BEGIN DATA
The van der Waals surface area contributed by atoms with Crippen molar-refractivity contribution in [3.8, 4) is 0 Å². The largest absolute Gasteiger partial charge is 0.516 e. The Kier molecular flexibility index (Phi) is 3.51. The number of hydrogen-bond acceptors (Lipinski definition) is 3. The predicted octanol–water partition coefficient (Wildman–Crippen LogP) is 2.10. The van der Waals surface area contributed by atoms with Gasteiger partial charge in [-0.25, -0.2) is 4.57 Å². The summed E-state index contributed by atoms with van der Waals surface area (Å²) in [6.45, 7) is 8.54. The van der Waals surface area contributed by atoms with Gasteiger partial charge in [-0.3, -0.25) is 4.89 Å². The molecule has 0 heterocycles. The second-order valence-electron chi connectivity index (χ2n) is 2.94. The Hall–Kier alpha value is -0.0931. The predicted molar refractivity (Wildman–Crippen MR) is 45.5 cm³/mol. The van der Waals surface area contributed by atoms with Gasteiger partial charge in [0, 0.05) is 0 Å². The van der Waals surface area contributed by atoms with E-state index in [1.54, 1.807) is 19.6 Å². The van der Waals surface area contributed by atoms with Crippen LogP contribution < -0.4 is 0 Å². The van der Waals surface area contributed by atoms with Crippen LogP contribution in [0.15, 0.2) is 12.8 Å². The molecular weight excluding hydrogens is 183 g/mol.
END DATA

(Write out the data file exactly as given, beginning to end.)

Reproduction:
The van der Waals surface area contributed by atoms with Crippen molar-refractivity contribution in [3.8, 4) is 0 Å². The largest absolute Gasteiger partial charge is 0.516 e. The Kier molecular flexibility index (Phi) is 3.51. The number of hydrogen-bond acceptors (Lipinski definition) is 3. The predicted octanol–water partition coefficient (Wildman–Crippen LogP) is 2.10. The van der Waals surface area contributed by atoms with Gasteiger partial charge in [-0.25, -0.2) is 4.57 Å². The summed E-state index contributed by atoms with van der Waals surface area (Å²) in [6.45, 7) is 8.54. The van der Waals surface area contributed by atoms with Gasteiger partial charge in [-0.3, -0.25) is 4.89 Å². The molecule has 0 heterocycles. The second-order valence-electron chi connectivity index (χ2n) is 2.94. The Hall–Kier alpha value is -0.0931. The predicted molar refractivity (Wildman–Crippen MR) is 45.5 cm³/mol. The van der Waals surface area contributed by atoms with Gasteiger partial charge in [0, 0.05) is 0 Å². The van der Waals surface area contributed by atoms with E-state index in [1.54, 1.807) is 19.6 Å². The van der Waals surface area contributed by atoms with Crippen LogP contribution < -0.4 is 0 Å². The van der Waals surface area contributed by atoms with Crippen LogP contribution in [0.15, 0.2) is 12.8 Å². The molecular weight excluding hydrogens is 183 g/mol.